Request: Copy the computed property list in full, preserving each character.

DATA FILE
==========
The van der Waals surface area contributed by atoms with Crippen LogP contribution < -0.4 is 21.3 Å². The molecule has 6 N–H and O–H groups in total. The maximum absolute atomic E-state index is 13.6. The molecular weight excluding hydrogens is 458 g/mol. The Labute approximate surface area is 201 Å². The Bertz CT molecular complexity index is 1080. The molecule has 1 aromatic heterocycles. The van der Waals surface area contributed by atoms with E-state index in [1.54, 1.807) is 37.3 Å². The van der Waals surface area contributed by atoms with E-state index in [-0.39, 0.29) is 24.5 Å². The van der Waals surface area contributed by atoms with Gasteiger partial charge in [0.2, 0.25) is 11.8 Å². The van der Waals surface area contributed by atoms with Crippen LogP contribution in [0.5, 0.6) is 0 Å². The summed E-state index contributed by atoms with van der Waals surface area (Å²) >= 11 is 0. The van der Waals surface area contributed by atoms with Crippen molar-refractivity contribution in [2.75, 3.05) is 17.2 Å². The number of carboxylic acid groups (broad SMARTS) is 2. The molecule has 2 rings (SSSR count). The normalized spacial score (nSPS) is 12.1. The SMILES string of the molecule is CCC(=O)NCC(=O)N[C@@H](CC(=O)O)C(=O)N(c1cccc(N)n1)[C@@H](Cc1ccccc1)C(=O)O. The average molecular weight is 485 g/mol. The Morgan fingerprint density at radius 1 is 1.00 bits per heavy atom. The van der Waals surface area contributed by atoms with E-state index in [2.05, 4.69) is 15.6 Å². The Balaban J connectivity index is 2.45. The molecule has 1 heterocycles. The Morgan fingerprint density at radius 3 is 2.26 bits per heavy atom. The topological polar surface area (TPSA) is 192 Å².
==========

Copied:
The van der Waals surface area contributed by atoms with Crippen LogP contribution < -0.4 is 21.3 Å². The molecule has 6 N–H and O–H groups in total. The maximum absolute atomic E-state index is 13.6. The molecular weight excluding hydrogens is 458 g/mol. The Labute approximate surface area is 201 Å². The Bertz CT molecular complexity index is 1080. The molecule has 1 aromatic heterocycles. The van der Waals surface area contributed by atoms with E-state index in [1.54, 1.807) is 37.3 Å². The van der Waals surface area contributed by atoms with E-state index in [-0.39, 0.29) is 24.5 Å². The van der Waals surface area contributed by atoms with Gasteiger partial charge in [0.2, 0.25) is 11.8 Å². The van der Waals surface area contributed by atoms with Crippen LogP contribution in [0.5, 0.6) is 0 Å². The summed E-state index contributed by atoms with van der Waals surface area (Å²) >= 11 is 0. The van der Waals surface area contributed by atoms with Crippen molar-refractivity contribution in [2.75, 3.05) is 17.2 Å². The number of carboxylic acid groups (broad SMARTS) is 2. The molecule has 2 rings (SSSR count). The normalized spacial score (nSPS) is 12.1. The SMILES string of the molecule is CCC(=O)NCC(=O)N[C@@H](CC(=O)O)C(=O)N(c1cccc(N)n1)[C@@H](Cc1ccccc1)C(=O)O. The average molecular weight is 485 g/mol. The Morgan fingerprint density at radius 1 is 1.00 bits per heavy atom. The van der Waals surface area contributed by atoms with E-state index in [2.05, 4.69) is 15.6 Å². The Balaban J connectivity index is 2.45. The molecule has 1 heterocycles. The Morgan fingerprint density at radius 3 is 2.26 bits per heavy atom. The topological polar surface area (TPSA) is 192 Å².